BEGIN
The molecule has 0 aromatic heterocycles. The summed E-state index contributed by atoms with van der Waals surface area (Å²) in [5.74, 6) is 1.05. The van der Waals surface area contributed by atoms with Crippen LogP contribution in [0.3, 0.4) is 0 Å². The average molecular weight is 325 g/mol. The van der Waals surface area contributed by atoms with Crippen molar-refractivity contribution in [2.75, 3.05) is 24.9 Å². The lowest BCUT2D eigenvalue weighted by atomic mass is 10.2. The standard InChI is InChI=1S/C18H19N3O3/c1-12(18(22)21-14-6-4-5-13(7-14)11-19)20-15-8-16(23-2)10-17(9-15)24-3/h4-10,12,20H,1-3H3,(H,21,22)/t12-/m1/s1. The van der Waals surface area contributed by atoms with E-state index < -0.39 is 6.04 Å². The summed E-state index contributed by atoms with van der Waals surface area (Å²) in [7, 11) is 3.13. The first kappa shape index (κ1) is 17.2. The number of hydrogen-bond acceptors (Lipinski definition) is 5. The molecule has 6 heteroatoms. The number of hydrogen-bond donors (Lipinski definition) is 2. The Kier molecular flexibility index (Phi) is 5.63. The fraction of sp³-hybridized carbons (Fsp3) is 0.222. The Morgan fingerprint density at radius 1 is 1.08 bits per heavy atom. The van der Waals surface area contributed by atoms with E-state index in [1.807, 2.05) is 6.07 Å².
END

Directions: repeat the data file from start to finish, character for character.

The molecule has 0 aromatic heterocycles. The summed E-state index contributed by atoms with van der Waals surface area (Å²) in [5.74, 6) is 1.05. The van der Waals surface area contributed by atoms with Crippen LogP contribution in [0.3, 0.4) is 0 Å². The average molecular weight is 325 g/mol. The van der Waals surface area contributed by atoms with Crippen molar-refractivity contribution in [2.75, 3.05) is 24.9 Å². The lowest BCUT2D eigenvalue weighted by atomic mass is 10.2. The standard InChI is InChI=1S/C18H19N3O3/c1-12(18(22)21-14-6-4-5-13(7-14)11-19)20-15-8-16(23-2)10-17(9-15)24-3/h4-10,12,20H,1-3H3,(H,21,22)/t12-/m1/s1. The van der Waals surface area contributed by atoms with E-state index < -0.39 is 6.04 Å². The summed E-state index contributed by atoms with van der Waals surface area (Å²) in [7, 11) is 3.13. The first kappa shape index (κ1) is 17.2. The number of hydrogen-bond acceptors (Lipinski definition) is 5. The molecule has 6 heteroatoms. The number of hydrogen-bond donors (Lipinski definition) is 2. The Kier molecular flexibility index (Phi) is 5.63. The fraction of sp³-hybridized carbons (Fsp3) is 0.222. The Morgan fingerprint density at radius 1 is 1.08 bits per heavy atom. The van der Waals surface area contributed by atoms with E-state index in [1.807, 2.05) is 6.07 Å².